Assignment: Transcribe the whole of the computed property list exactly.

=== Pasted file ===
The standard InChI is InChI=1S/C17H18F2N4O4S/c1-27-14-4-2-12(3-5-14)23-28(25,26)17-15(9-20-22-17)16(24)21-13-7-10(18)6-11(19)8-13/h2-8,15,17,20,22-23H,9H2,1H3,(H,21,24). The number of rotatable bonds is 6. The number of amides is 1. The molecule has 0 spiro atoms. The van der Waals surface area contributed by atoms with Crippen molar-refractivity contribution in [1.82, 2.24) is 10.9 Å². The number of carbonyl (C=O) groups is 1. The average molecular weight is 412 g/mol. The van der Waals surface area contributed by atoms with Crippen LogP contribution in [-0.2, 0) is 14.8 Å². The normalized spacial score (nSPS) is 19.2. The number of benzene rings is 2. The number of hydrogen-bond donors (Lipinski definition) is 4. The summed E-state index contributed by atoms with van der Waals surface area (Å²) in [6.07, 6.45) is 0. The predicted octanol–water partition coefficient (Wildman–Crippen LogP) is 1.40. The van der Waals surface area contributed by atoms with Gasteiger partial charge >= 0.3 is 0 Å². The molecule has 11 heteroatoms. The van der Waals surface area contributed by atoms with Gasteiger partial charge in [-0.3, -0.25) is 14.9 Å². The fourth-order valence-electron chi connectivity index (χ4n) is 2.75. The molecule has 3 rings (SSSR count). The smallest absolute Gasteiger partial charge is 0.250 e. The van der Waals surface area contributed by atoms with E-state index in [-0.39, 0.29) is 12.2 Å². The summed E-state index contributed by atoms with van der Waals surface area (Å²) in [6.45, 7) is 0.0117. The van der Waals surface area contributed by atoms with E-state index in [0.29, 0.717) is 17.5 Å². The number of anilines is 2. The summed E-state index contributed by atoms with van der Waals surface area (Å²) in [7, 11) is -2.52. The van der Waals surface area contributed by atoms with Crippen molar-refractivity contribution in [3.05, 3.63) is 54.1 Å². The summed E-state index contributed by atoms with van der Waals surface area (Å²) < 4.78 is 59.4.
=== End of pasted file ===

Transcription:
The standard InChI is InChI=1S/C17H18F2N4O4S/c1-27-14-4-2-12(3-5-14)23-28(25,26)17-15(9-20-22-17)16(24)21-13-7-10(18)6-11(19)8-13/h2-8,15,17,20,22-23H,9H2,1H3,(H,21,24). The number of rotatable bonds is 6. The number of amides is 1. The molecule has 0 spiro atoms. The van der Waals surface area contributed by atoms with Crippen molar-refractivity contribution in [1.82, 2.24) is 10.9 Å². The number of carbonyl (C=O) groups is 1. The average molecular weight is 412 g/mol. The van der Waals surface area contributed by atoms with Crippen LogP contribution in [-0.2, 0) is 14.8 Å². The normalized spacial score (nSPS) is 19.2. The number of benzene rings is 2. The number of hydrogen-bond donors (Lipinski definition) is 4. The summed E-state index contributed by atoms with van der Waals surface area (Å²) in [6.07, 6.45) is 0. The predicted octanol–water partition coefficient (Wildman–Crippen LogP) is 1.40. The van der Waals surface area contributed by atoms with Gasteiger partial charge >= 0.3 is 0 Å². The molecule has 11 heteroatoms. The van der Waals surface area contributed by atoms with Gasteiger partial charge in [-0.3, -0.25) is 14.9 Å². The fourth-order valence-electron chi connectivity index (χ4n) is 2.75. The molecule has 3 rings (SSSR count). The smallest absolute Gasteiger partial charge is 0.250 e. The van der Waals surface area contributed by atoms with E-state index in [-0.39, 0.29) is 12.2 Å². The summed E-state index contributed by atoms with van der Waals surface area (Å²) in [6.45, 7) is 0.0117. The van der Waals surface area contributed by atoms with E-state index in [0.29, 0.717) is 17.5 Å². The number of anilines is 2. The summed E-state index contributed by atoms with van der Waals surface area (Å²) in [7, 11) is -2.52. The van der Waals surface area contributed by atoms with Crippen molar-refractivity contribution in [3.05, 3.63) is 54.1 Å². The summed E-state index contributed by atoms with van der Waals surface area (Å²) < 4.78 is 59.4.